Finally, we agree with Stage that the ALJ failed to evaluate her claims of pain properly and relied on improper grounds in making his adverse credibility determination. In addition to the problems already noted, the ALJ also erred by basing his adverse credibility determination on two grounds that we have repeatedly held improper: (1) Stage's decision not to undergo invasive and expensive surgery, without inquiring into her reasons for doing so, and (2) her ability to care for herself and her grandchildren. See Bjornson v. Astrue, 671 F.3d 640, 647 (7th Cir.2012) (stating that failure to recognize differences between activities in daily living and a full-time job “is a recurrent, and deplorable, feature” of ALJs' opinions”); Gentle v. Barnhart, 430 F.3d 865, 867 (7th Cir.2005) (remanding where ALJ found claimant's spinal disk disease-related pain allegations not credible based on her ability to care for self and children); Beardsley, 758 F.3d at 838 (finding that claimant's limited ability to care for her mother “lend[s] no support to the conclusion that she would be able to spend six hours a day, every day, on her feet working,” and rejecting adverse inference drawn from claimant's decision not to undergo surgery, absent exploration of the reason). In doing so, the ALJ overlooked testimony that Stage performed only very limited tasks—with great difficulty—and that her teenage grandchildren and her sister helped her with most tasks of daily living, so that her ability to cope with those tasks at home offered little support for her ability to handle competitive full-time work at a “light” level of exertion.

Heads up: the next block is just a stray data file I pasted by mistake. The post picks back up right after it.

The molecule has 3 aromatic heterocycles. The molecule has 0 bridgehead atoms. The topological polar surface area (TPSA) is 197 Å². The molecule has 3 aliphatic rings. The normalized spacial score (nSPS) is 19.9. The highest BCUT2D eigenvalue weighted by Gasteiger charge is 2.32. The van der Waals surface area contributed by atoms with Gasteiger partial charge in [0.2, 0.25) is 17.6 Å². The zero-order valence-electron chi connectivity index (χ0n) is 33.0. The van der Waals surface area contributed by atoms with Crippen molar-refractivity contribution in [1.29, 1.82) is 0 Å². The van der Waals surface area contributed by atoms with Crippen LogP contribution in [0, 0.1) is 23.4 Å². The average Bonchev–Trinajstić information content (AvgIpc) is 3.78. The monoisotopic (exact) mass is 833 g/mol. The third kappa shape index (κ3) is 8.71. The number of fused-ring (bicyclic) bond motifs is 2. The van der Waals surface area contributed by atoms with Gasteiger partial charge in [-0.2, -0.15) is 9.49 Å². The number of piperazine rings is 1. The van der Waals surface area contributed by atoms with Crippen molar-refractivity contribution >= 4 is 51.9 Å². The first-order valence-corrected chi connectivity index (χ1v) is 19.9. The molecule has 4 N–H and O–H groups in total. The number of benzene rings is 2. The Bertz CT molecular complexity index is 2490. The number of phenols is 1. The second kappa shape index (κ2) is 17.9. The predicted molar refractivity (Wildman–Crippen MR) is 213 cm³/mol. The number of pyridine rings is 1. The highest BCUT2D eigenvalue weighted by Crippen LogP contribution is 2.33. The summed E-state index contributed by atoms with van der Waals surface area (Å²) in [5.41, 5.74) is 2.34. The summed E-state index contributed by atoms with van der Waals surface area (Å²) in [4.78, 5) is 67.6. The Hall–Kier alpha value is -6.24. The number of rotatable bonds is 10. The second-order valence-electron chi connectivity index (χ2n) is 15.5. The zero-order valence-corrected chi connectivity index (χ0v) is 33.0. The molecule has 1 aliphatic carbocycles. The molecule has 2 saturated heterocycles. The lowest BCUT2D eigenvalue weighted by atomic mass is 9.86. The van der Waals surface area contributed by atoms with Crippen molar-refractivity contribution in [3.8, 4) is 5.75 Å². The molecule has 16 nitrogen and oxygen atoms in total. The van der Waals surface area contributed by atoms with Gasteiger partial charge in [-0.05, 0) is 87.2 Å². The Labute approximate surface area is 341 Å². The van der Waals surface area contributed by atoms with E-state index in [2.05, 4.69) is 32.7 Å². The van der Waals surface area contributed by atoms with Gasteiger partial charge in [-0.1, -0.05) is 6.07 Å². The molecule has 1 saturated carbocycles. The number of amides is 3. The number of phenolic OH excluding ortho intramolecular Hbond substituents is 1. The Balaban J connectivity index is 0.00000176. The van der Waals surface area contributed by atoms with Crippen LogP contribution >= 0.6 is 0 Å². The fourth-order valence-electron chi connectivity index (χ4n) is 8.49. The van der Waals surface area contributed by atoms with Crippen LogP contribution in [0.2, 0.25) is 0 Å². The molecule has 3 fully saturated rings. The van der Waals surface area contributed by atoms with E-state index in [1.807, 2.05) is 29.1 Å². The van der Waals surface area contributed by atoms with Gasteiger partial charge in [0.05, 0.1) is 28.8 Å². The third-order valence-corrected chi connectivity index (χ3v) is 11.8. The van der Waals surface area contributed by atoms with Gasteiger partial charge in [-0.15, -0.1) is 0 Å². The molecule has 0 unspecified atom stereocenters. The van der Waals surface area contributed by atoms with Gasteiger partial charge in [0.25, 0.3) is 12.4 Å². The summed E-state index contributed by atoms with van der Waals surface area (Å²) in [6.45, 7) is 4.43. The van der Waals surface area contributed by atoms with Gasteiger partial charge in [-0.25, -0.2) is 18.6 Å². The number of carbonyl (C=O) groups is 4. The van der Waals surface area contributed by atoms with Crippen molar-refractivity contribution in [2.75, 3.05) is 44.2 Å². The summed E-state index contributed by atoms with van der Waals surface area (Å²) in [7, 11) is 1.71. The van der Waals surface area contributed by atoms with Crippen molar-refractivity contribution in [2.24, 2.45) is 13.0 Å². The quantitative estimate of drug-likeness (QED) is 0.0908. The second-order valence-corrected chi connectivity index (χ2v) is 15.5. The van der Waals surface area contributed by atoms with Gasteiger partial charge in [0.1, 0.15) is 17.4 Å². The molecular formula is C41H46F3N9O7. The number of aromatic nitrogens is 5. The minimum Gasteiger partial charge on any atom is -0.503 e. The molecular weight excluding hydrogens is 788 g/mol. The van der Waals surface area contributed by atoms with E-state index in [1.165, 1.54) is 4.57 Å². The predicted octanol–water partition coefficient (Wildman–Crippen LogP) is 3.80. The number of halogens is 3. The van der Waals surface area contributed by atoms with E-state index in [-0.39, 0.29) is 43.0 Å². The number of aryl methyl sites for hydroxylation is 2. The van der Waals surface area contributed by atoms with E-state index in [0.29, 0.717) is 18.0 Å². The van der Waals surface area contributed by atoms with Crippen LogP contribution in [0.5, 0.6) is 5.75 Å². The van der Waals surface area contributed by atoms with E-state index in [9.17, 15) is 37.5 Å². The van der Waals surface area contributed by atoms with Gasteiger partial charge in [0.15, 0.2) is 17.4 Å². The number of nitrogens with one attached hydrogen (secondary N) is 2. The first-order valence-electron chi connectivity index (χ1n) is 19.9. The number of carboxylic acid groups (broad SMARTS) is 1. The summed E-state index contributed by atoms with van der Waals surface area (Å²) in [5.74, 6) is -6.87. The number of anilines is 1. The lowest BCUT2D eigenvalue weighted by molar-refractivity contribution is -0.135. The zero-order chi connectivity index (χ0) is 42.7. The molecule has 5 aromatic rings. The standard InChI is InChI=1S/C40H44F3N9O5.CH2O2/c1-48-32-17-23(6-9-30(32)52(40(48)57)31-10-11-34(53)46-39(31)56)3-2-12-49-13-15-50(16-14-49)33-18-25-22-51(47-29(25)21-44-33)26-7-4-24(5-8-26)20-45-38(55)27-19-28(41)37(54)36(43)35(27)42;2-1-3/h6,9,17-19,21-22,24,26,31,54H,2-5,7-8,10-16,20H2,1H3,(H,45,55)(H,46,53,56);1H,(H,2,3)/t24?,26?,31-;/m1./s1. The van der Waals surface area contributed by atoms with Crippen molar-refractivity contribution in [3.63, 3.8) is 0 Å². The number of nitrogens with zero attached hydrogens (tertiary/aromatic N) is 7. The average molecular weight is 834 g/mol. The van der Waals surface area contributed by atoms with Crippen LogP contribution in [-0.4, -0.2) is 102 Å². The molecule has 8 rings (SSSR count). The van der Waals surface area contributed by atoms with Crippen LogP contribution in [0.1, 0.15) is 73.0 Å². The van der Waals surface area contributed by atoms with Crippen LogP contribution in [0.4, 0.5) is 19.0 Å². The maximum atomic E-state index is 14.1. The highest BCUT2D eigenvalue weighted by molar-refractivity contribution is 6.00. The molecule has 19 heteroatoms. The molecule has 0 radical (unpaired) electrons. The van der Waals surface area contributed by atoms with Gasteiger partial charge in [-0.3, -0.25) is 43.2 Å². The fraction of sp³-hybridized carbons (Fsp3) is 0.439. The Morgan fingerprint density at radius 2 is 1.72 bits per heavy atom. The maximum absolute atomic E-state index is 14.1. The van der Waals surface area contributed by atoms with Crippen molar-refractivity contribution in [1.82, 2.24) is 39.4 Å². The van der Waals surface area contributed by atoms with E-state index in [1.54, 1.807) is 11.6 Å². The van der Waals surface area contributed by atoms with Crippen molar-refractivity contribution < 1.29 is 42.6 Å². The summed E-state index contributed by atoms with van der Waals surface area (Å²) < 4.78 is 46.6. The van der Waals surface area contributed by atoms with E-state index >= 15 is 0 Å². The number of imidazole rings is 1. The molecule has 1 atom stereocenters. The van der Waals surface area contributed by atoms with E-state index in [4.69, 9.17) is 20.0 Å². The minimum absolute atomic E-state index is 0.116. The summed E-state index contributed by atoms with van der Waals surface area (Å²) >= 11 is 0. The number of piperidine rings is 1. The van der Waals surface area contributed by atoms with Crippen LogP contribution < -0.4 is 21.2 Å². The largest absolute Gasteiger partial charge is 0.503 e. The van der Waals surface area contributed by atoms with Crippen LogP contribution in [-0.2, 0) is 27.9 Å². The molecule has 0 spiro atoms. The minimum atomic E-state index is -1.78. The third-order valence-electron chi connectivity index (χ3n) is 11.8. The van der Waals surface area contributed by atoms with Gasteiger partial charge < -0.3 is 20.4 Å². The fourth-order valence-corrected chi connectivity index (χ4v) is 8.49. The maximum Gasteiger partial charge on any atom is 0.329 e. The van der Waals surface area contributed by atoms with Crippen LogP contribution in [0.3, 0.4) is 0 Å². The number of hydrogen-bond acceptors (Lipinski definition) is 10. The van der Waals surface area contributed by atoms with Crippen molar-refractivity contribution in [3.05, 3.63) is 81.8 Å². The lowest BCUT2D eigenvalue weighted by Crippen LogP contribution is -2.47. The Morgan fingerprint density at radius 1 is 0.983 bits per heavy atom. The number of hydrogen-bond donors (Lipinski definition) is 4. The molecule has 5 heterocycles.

Accordingly, we VACATE the judgment of the district court and REMAND the case to the agency for further proceedings consistent with this opinion. On remand, the ALJ should obtain medical testimony on the impact of Stage's need for a hip replacement on her ability to stand for hours at a time, and should give reasoned assessments of her credibility, her residual functional capacity, and the proper weight to accord her treating physician's opinion.
1. The “inconsistencies” identified by the ALJ are so minor as to be immaterial: Dr. Rivera's treating notes failed to tell Stage to elevate her legs, but the RFC questionnaire said she must do so; the treatment notes did not reflect a prescription for a cane, but the questionnaire said she should use one; Stage testified she could walk no more than 30 to 40 feet without a break, yet Dr. Rivera said she could walk zero blocks; and Dr. Rivera had recommended that she exercise yet said she could sit or stand for only five minutes at a time.
HAMILTON, Circuit Judge.